To keep rising group medical premiums as low as possible, employers have, for years, aggressively promoted preventive medical care. This strategy has been and continues to be one of the best cost containment strategies for taming the alarming and seemingly never-ending increases in health care premiums.
Not only does the early detection of health issues result in better patient outcomes, but it also helps prevent a medical claim from becoming catastrophic in terms of cost. High-cost claims not only create a financial burden for the patient but also contribute to year-over-year increases in medical premiums for the employer, which inevitably trickles down to the entire workforce enrolled in the health plan.
The pandemic, however, changed how individuals accessed health care. According to the Centers for Disease Control and Prevention, approximately 41% of people deferred care during 2020 and 2021 due to concerns related to the pandemic.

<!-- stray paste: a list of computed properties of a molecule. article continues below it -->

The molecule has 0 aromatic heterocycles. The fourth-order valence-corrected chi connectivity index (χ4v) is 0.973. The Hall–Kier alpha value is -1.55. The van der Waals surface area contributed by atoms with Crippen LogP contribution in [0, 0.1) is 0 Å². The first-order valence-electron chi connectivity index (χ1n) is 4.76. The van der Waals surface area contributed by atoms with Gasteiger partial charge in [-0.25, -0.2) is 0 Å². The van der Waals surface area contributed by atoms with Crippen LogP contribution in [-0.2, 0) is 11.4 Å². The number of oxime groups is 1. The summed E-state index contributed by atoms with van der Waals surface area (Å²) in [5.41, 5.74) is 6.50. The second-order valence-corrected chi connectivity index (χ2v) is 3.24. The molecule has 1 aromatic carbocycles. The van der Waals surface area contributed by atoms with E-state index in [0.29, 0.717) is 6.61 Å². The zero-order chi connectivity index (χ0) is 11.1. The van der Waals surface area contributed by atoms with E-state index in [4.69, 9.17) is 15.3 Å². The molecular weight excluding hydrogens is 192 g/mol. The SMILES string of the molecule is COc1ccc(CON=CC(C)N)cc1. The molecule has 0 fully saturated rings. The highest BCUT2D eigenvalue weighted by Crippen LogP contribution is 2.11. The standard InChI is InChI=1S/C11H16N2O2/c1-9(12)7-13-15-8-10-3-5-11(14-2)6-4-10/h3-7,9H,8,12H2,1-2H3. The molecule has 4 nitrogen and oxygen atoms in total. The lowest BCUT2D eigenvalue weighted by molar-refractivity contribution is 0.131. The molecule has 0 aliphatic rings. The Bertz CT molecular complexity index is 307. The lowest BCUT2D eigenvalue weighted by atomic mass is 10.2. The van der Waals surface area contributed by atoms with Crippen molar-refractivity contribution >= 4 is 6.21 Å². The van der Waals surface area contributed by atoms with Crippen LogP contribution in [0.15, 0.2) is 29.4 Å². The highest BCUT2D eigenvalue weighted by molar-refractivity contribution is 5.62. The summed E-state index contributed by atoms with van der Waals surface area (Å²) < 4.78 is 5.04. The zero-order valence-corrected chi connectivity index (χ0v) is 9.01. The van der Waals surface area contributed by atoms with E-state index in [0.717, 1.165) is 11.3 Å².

Many individuals who postponed elective or in-person care to reduce the risk of contracting COVID-19 are now starting to address their deferred care. Accordingly, employers are struggling to respond to this surge in employee health care usage in a cost-effective manner.
Furthermore this deferred care is contributing to an already tight labor market since absences from work for medical appointments and recovery is on the rise.
By implementing strategies to address deferred medical care, employers can better prepare for increased future health care costs and workforce absences. Here are strategies to help employers with these issues.